Officials continue formalizing plans for next year, and Kennedy said those plans would be shared with employees in early January. Repeated attempts to contact Johnson Controls officials were unsuccessful...During the second quarter this year, Bristol Compressors sales were $108.4 million, compared to $139 million during the same period in 2004..."

Bristol Herald Courier January 21, 2006 announces, "For Sale: Bristol Compressors." "The Bristol area's largest employer has been put up for sale. Officials of Johnson Controls, which recently bought the plant as part of a $3.2 billion acquisition of York International, announced the plans Friday. The news followed a Jan. 9 announcement that nearly 300 of the plant's workers would be laid off by March. The plant has a work force of about 1,650. "We have retained William Blair and Co. to market the business for us,"

John Barth, chairman and chief executive officer of Johnson Controls, said of the Chicago-based international investment banking, research and brokerage firm. "We expect to begin offering memoranda to interested parties within a week," he said. "We've been working on this for quite some time." He declined to speculate when a sale might occur. Bristol Compressors lost $1.9 million during December. Officials value the Bristol plant at $100 million...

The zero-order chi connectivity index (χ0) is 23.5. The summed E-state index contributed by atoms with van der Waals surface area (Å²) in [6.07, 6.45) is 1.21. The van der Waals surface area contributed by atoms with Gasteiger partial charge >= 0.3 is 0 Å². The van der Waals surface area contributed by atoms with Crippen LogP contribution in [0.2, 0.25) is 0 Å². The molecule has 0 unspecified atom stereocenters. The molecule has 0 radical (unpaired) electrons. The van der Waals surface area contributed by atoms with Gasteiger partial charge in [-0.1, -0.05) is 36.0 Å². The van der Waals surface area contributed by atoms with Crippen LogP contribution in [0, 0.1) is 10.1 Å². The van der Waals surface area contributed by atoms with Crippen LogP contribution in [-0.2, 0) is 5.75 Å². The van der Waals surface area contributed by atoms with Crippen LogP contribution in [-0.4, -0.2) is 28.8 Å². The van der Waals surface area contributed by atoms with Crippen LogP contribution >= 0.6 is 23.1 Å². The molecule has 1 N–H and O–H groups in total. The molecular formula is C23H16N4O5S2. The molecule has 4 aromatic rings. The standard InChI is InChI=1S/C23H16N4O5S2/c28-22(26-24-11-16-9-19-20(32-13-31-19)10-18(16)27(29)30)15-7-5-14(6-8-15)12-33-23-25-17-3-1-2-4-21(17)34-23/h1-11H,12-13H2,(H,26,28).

News Channel 11 January 6, 2006 announces, "Bristol Compressors to Lay Off 290" "The Twin-Cities largest employer is undertaking it's third round of layoffs in the past five years. 290 employees of Bristol Compressors were told this morning they will lose their jobs...City leaders are expressing concern tonight...mayors of both Bristols are trying to work together to lessen the economic blow. "We're going to do all we can. I mean the trickle down effect, there's no question about it," said Mayor Doug Weberling of Bristol." It's apparent they didn't see this coming again.

Bristol Herald Courier January 7, 2005 announces "Bristol Compressor layoffs won't be temporary." Bristol Compressors announced layoffs affecting about 18 percent of its work force Friday morning after months of speculation about the future of the plant. Bristol's largest employer will lose 290 of its 1,650 workers by about March 1...The move will save money for the Milwaukee-based firm, which acquired the Bristol factory when it bought out York International, the previous parent company, last month.